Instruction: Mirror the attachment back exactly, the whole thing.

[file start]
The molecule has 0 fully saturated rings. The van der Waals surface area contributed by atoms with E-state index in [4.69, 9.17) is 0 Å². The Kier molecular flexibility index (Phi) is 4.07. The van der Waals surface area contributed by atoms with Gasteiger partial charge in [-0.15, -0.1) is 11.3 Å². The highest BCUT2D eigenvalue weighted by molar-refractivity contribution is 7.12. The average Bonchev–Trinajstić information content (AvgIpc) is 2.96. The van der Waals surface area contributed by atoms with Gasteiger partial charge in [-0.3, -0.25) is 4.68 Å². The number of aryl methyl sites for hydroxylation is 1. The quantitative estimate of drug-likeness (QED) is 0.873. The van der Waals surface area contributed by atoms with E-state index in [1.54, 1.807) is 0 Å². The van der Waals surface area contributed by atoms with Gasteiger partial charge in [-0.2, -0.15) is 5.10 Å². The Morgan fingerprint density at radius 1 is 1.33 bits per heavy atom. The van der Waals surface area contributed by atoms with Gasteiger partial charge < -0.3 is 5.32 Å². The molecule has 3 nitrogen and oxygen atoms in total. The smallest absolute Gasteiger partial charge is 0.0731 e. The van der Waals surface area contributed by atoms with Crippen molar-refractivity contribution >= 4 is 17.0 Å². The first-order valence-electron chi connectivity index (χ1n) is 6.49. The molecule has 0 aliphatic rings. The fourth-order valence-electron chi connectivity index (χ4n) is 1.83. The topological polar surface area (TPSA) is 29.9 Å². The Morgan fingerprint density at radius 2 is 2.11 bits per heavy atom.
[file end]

The molecule has 0 fully saturated rings. The van der Waals surface area contributed by atoms with E-state index in [4.69, 9.17) is 0 Å². The Kier molecular flexibility index (Phi) is 4.07. The van der Waals surface area contributed by atoms with Gasteiger partial charge in [-0.15, -0.1) is 11.3 Å². The highest BCUT2D eigenvalue weighted by molar-refractivity contribution is 7.12. The average Bonchev–Trinajstić information content (AvgIpc) is 2.96. The van der Waals surface area contributed by atoms with Gasteiger partial charge in [-0.3, -0.25) is 4.68 Å². The number of aryl methyl sites for hydroxylation is 1. The quantitative estimate of drug-likeness (QED) is 0.873. The van der Waals surface area contributed by atoms with E-state index in [1.54, 1.807) is 0 Å². The van der Waals surface area contributed by atoms with Gasteiger partial charge in [-0.2, -0.15) is 5.10 Å². The Morgan fingerprint density at radius 1 is 1.33 bits per heavy atom. The van der Waals surface area contributed by atoms with Gasteiger partial charge < -0.3 is 5.32 Å². The molecule has 3 nitrogen and oxygen atoms in total. The smallest absolute Gasteiger partial charge is 0.0731 e. The van der Waals surface area contributed by atoms with Crippen molar-refractivity contribution >= 4 is 17.0 Å². The first-order valence-electron chi connectivity index (χ1n) is 6.49. The molecule has 0 aliphatic rings. The fourth-order valence-electron chi connectivity index (χ4n) is 1.83. The topological polar surface area (TPSA) is 29.9 Å². The Morgan fingerprint density at radius 2 is 2.11 bits per heavy atom.